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The single most important thing to do each time you get in a car

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It’s a sobering thought.

You are 10 times as likely to die in a car crash if you’re not wearing a seatbelt.

Yet, some people still are willing to gamble with their lives – and those of others – by not buckling up.

Of 116 motor vehicle occupant fatalities in 2019, 23 (20%) were not wearing a seatbelt at the time of the crash.

Not wearing a seatbelt is not only an act of stupidity, it is an act of selfishness.

An unbelted driver or passenger can become a deadly projectile because objects in a car travel at the same speed as the vehicle.

If the vehicle is travelling at 60 km/h, so are you.

If the vehicle is travelling 100km/h, you are too.

Without a properly fitted seatbelt or child restraint, people in a crash can be hurled around – or out – of a vehicle with immense, deadly, force, even at relatively low speeds.

The jolt of stopping suddenly generates tremendous forces and a seatbelt distributes that force to some of the strongest parts of the human anatomy – the chest and pelvis.

The solution to staying as safe as possible in a crash isn’t rocket science.

Fasten your belt – properly. The belt should be safely secured, with no twists, with the sash over the middle shoulder and diagonally across your chest.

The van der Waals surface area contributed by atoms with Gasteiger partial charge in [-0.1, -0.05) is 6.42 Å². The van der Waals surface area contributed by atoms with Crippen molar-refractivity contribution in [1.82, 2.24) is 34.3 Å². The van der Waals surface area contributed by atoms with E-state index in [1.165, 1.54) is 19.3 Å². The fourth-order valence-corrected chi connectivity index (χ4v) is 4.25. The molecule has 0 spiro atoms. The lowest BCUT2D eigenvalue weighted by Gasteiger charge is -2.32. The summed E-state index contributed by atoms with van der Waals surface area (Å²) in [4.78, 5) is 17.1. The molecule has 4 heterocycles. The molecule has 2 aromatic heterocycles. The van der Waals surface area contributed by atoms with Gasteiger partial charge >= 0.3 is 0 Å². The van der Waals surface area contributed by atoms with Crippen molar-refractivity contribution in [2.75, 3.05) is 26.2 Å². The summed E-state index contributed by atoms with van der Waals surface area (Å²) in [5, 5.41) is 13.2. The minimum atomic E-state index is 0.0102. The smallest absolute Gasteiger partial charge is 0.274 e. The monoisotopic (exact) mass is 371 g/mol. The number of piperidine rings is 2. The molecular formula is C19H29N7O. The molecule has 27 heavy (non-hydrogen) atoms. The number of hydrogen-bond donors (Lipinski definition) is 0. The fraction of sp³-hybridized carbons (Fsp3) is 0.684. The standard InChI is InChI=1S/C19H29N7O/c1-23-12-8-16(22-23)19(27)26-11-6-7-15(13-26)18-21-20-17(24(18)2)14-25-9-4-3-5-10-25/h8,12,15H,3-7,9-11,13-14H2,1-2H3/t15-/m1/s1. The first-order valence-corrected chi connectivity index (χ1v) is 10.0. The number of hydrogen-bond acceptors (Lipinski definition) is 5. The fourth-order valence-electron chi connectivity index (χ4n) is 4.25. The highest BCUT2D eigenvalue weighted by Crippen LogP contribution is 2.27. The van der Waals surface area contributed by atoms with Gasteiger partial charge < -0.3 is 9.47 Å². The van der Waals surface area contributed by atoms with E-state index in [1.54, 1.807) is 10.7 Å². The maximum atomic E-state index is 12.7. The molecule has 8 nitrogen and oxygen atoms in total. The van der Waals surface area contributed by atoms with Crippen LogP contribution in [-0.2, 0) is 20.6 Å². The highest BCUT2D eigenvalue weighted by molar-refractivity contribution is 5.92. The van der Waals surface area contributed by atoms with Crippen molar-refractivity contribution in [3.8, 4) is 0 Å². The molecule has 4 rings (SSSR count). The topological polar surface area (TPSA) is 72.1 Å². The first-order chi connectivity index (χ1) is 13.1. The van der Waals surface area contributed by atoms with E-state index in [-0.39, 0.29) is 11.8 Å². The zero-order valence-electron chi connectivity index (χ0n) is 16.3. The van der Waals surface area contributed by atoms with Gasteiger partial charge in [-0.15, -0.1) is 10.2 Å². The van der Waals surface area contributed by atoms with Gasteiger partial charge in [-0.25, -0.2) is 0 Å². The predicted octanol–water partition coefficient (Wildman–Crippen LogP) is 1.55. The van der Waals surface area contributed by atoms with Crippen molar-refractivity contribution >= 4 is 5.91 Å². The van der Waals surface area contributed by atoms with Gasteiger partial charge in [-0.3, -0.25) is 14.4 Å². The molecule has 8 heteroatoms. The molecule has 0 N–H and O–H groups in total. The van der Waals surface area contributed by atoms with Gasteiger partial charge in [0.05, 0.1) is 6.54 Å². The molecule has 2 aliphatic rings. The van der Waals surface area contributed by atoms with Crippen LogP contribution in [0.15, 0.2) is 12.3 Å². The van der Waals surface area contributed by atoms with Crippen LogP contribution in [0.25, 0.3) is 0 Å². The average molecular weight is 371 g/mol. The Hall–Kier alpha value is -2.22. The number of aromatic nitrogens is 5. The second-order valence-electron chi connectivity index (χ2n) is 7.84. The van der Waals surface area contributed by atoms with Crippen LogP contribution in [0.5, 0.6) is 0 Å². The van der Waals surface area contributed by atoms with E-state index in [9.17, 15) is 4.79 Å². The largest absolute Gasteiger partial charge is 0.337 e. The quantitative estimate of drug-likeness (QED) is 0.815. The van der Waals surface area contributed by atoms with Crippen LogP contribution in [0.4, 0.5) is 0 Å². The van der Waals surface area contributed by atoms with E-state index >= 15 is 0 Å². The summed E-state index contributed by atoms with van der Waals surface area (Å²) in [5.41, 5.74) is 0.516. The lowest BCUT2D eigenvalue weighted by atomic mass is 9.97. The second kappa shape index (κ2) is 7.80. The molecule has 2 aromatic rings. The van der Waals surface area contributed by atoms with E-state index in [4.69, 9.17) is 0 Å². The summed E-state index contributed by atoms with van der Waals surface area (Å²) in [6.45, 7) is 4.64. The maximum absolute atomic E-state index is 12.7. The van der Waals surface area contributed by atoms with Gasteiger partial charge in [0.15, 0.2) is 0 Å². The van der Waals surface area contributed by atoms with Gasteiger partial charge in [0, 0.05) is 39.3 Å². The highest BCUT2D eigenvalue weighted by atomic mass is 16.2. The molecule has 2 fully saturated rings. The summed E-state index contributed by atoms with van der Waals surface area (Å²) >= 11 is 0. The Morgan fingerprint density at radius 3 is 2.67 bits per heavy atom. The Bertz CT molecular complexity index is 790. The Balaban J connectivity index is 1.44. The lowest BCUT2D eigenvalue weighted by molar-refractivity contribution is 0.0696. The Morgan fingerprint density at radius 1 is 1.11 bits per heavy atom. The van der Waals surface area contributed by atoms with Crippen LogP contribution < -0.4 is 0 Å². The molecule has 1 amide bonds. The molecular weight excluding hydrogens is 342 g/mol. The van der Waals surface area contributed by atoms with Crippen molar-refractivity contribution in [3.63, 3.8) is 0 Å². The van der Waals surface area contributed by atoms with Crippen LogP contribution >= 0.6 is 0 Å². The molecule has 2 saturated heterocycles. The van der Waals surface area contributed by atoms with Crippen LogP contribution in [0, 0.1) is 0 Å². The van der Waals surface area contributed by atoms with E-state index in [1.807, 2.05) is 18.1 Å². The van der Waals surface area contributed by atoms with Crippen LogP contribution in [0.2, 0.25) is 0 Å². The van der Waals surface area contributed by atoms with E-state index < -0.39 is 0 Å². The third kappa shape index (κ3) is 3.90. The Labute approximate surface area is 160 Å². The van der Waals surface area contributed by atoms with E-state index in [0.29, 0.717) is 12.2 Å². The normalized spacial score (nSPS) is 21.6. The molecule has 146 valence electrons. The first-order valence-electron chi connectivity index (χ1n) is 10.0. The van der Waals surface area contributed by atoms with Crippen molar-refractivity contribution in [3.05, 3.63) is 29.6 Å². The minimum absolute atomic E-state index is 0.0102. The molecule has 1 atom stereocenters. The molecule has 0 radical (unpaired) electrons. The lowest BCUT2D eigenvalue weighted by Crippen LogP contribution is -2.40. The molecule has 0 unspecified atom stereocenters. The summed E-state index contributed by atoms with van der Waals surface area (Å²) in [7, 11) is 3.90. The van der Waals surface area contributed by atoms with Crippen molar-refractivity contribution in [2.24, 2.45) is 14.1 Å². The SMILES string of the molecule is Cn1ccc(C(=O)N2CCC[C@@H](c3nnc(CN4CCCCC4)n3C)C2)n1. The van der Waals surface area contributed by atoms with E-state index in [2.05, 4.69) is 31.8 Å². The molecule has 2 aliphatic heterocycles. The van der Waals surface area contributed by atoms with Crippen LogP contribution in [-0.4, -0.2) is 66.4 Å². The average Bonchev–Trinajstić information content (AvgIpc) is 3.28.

The lap belt should fit snugly over your hips.

Check that all seatbelts and restraints are in good condition and fasten properly with the correct tension.

Ensure that all your passengers have their seatbelts fastened too – as driver YOU are responsible and can face fines and demerit points if they are not ‘belted up’.

Children are particularly vulnerable in a crash.

Check that child restraints and booster seats are in good condition and fasten properly with the correct tension.

Child seats, restraints and booster seats, and their anchor points, should be checked carefully for signs of wear and tear; research shows an alarming number of children travel in poorly fitted car seats.

And it’s not only car drivers who need to ensure they wear a seatbelt.

An estimated 40 heavy vehicle drivers die each year in Australia and research shows that if heavy vehicle seatbelt wearing rates matched that of car drivers, unbelted truck driver deaths would be reduced by half.

So, buckle up to stay alive.

There’s no excuse not to.

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